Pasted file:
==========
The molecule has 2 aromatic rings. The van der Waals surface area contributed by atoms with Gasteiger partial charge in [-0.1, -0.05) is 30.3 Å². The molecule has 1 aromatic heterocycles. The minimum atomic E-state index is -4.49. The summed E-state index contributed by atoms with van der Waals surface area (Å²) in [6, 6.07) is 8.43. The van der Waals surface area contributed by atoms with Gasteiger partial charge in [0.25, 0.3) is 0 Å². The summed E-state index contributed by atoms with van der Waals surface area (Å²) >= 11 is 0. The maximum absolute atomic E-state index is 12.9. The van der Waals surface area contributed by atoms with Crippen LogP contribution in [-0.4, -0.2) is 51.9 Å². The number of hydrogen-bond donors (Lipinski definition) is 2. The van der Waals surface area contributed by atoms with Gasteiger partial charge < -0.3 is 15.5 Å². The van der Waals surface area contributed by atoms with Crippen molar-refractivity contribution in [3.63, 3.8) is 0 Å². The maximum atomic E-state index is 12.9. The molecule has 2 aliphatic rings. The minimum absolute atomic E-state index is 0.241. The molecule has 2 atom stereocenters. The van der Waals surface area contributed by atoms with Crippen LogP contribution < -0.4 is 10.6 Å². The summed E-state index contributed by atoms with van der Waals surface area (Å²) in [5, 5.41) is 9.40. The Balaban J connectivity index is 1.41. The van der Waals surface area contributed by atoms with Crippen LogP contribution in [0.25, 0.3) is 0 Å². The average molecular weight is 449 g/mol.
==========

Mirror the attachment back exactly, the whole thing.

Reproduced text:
The molecule has 2 aromatic rings. The van der Waals surface area contributed by atoms with Gasteiger partial charge in [-0.1, -0.05) is 30.3 Å². The molecule has 1 aromatic heterocycles. The minimum atomic E-state index is -4.49. The summed E-state index contributed by atoms with van der Waals surface area (Å²) in [6, 6.07) is 8.43. The van der Waals surface area contributed by atoms with Gasteiger partial charge in [0.25, 0.3) is 0 Å². The summed E-state index contributed by atoms with van der Waals surface area (Å²) >= 11 is 0. The maximum absolute atomic E-state index is 12.9. The van der Waals surface area contributed by atoms with Crippen LogP contribution in [-0.4, -0.2) is 51.9 Å². The number of hydrogen-bond donors (Lipinski definition) is 2. The van der Waals surface area contributed by atoms with Gasteiger partial charge < -0.3 is 15.5 Å². The van der Waals surface area contributed by atoms with Crippen molar-refractivity contribution in [3.63, 3.8) is 0 Å². The maximum atomic E-state index is 12.9. The molecule has 2 aliphatic rings. The minimum absolute atomic E-state index is 0.241. The molecule has 2 atom stereocenters. The van der Waals surface area contributed by atoms with Crippen LogP contribution < -0.4 is 10.6 Å². The summed E-state index contributed by atoms with van der Waals surface area (Å²) in [5, 5.41) is 9.40. The Balaban J connectivity index is 1.41. The van der Waals surface area contributed by atoms with Crippen LogP contribution in [0.25, 0.3) is 0 Å². The average molecular weight is 449 g/mol.